The Portsmouth to St Malo overnight ferry is a very civilised way to get this part of France. Drive an hour and a half from London, sleep the night and arrive in France refreshed with the whole day in front of you.
We didn't stay very long in St Malo since Ali wanted to see the Mont St Michel but we did pick up some delicious pain au chocolat before stopping at a Trover recommendation called les Rochers Sculptés de Rothéneuf, where a small stretch of the granite coastline had been carved by an abbot into various figurines.
It was both underwhelming (none are very large) and yet pretty cool due to the cheer quantity and variety.
I'm unlikely to go back but I certainly didn't feel I'd wasted five euros.
After a shortish drive we arrived at our aire which was advertised as 3km from Mont St Michel, we decided to walk it but it turned out it was 3k to the free shuttle bus that takes you the remaining 2k over the causeway. Unfortunately taking the bus would have meant missing what I expected (correctly) to be the best bit of our visit; seeing the island from afar, but not too far, so we coaxed the kids and my shoulders (I was carrying D since I remembered the island is not buggy friendly at all) into one last push.
It really is impressive to look at
And the views from the top were better than I expected.
All in all we walked 11k and I did 16k thousand steps. There were two clear conclusions from the day: F&G are in really good shape and D has got very heavy.
After a well earned sleep that night, we headed jack to Brittany and stopped for lunch at another Trover recommendation: the medieval town of Dinan. As is most often the case Trover really came up trumps, Dinan is gorgeous! Not only is it a beautifully preserved walled
Medieval old town (which puts Troyes to shame)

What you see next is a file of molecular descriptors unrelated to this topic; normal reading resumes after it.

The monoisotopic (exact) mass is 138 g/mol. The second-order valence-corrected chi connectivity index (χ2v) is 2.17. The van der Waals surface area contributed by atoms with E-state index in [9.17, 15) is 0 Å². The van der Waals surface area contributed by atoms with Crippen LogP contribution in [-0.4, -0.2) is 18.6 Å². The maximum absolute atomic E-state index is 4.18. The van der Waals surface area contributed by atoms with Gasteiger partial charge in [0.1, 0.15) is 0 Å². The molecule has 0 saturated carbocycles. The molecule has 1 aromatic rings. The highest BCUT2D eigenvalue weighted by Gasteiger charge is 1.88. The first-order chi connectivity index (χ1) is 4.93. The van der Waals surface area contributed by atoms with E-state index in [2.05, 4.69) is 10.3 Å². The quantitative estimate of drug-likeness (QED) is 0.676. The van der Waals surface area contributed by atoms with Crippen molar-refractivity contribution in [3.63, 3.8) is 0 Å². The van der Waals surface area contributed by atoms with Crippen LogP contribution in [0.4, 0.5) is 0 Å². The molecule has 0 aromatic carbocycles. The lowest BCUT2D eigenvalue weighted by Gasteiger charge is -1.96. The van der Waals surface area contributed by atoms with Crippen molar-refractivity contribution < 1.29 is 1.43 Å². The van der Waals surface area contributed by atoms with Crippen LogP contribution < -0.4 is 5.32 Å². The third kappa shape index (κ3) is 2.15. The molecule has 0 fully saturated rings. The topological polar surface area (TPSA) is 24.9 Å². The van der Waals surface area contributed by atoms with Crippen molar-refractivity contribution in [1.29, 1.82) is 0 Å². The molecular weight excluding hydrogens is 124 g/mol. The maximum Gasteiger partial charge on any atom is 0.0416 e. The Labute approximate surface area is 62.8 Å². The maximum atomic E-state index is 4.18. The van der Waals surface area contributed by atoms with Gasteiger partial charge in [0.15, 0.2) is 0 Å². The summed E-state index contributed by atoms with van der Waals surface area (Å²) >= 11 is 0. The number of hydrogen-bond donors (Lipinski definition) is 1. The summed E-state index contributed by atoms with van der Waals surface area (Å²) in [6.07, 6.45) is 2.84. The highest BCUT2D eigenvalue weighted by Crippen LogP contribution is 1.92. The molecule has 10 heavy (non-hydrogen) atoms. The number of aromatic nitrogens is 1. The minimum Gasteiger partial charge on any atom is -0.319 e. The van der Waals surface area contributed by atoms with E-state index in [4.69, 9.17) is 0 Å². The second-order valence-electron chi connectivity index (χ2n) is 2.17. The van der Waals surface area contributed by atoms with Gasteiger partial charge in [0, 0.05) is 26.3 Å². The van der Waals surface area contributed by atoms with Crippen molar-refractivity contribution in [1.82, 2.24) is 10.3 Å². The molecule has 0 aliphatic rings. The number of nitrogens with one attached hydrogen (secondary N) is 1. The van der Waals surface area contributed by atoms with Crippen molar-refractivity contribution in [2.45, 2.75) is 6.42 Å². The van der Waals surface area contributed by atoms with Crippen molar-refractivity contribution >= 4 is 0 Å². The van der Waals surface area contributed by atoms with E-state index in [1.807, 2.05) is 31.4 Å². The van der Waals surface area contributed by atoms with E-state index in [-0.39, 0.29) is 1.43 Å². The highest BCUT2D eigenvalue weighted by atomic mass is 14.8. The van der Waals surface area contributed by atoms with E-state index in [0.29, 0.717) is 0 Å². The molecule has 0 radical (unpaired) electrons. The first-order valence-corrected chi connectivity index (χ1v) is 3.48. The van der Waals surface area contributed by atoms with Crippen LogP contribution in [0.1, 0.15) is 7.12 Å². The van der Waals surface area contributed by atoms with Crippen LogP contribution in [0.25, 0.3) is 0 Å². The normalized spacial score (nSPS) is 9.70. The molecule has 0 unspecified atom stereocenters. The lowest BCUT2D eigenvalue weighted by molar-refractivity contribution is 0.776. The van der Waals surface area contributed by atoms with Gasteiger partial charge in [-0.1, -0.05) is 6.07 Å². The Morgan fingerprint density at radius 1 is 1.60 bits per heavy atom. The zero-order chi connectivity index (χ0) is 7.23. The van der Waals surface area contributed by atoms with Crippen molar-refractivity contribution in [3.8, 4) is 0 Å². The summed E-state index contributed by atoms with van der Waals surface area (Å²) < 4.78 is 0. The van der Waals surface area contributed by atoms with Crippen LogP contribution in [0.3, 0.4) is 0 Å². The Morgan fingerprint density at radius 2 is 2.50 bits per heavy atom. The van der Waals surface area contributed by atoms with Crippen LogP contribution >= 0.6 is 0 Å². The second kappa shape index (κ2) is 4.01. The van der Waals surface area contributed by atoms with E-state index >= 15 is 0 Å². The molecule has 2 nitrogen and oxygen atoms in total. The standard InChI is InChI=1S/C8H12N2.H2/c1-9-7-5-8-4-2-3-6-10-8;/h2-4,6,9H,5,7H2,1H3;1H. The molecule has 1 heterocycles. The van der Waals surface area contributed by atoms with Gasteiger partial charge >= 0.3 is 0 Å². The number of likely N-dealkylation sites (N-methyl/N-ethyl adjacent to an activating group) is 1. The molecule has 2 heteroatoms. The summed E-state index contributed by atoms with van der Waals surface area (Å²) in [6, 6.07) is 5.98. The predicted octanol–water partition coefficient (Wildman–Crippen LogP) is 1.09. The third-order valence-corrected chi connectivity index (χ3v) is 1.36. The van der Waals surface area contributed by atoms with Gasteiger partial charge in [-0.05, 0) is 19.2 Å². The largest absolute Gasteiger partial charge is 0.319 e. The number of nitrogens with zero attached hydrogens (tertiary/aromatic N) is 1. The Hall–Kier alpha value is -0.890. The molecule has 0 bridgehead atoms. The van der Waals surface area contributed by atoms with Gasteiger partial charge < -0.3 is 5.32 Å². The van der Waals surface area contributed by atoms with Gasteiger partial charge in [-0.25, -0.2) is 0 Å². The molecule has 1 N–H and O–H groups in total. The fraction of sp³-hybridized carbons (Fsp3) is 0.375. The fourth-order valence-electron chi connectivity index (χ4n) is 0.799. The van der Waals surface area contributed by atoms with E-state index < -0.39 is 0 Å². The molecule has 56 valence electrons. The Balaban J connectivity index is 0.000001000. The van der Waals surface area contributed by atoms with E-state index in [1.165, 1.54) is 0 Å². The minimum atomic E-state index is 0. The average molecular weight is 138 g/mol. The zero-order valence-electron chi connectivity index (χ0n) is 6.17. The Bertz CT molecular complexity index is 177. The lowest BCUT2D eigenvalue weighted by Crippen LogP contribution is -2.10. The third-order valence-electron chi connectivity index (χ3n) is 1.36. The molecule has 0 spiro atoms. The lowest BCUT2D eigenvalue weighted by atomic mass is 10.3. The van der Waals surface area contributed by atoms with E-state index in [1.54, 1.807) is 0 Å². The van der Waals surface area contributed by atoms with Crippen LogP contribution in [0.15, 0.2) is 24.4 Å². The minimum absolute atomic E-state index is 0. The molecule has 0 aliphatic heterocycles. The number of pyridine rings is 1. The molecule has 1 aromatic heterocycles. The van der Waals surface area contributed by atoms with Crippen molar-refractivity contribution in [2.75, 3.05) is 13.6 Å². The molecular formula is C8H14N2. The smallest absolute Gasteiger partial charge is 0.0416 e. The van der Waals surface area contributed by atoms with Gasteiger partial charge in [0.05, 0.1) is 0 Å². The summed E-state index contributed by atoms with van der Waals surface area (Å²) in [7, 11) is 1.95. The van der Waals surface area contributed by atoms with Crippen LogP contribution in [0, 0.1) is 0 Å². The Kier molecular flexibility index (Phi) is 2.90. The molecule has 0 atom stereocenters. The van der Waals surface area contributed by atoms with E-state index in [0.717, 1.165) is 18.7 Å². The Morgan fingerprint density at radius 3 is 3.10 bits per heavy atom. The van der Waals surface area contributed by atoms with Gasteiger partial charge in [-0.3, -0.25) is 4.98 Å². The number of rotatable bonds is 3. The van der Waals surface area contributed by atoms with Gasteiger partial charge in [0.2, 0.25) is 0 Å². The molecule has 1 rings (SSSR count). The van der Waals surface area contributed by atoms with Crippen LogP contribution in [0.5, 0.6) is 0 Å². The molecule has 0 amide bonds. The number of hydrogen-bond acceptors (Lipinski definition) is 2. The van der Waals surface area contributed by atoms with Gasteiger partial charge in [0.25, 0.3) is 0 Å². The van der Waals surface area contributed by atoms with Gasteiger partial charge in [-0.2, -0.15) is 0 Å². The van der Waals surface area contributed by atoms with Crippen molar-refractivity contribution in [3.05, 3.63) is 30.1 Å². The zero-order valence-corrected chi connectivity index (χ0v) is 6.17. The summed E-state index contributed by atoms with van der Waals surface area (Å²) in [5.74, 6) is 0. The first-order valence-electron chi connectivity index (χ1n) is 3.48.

complete with castle, it also has a stunning medieval port.
My favourite bit though was the road tying the two together called the Rue du Petit-Fort.
It was fantastic on the way down
and so nice I still appreciated it when pushing our overloaded buggy back up it's VERY steep incline.
After lunch we continued westwards towards a recommended free aire right on Palus Plage. We arrived and despite a really good kids playground, the cobble beach and general surrounds didn't inspire us much, so we planned to move on in the morning.
After a lateish start the next morning we wondered over to the beach, tea in hand and all wrapped up against the morning chill and were surprised to find that the cobbles only stretched around ten metres after that it was a vast stretch of golden sand. (No idea how the cobbles stay so neatly in place)
We wondered down onto the sand in our inappropriate clothes and promptly had a triple OHH! Moment seconds after this photo as D fully dressed
found the wettest part of the beach, leaned over seamingly to examine the sand with her nose placed her elbow in it, then kneed the area thoroughly, before finally sitting down to admire her handiwork. Ah well, undaunted we continued our stroll to the edge of the bay where we found hundreds of rock pools, the kids were thrilled. While Ali took D back to the bus I promised I'd be there in five minutes to help get the bus ready to move on.
When I arrived back at the bus having finally prized two damp kids away from the rocks, I received a rather chill welcome (I had apparently arrived 45min later than promised). Despite this unfortunate negotiating position I managed to convince Ali that the kids were having so much fun perhaps we should stay another night and just enjoy a nice beach day. We put D down in the buggy, grabbed some beach stuff and headed back to the rocks. Apart from a chill wind and my sunburned nose, I couldn't have wished for a better beach day.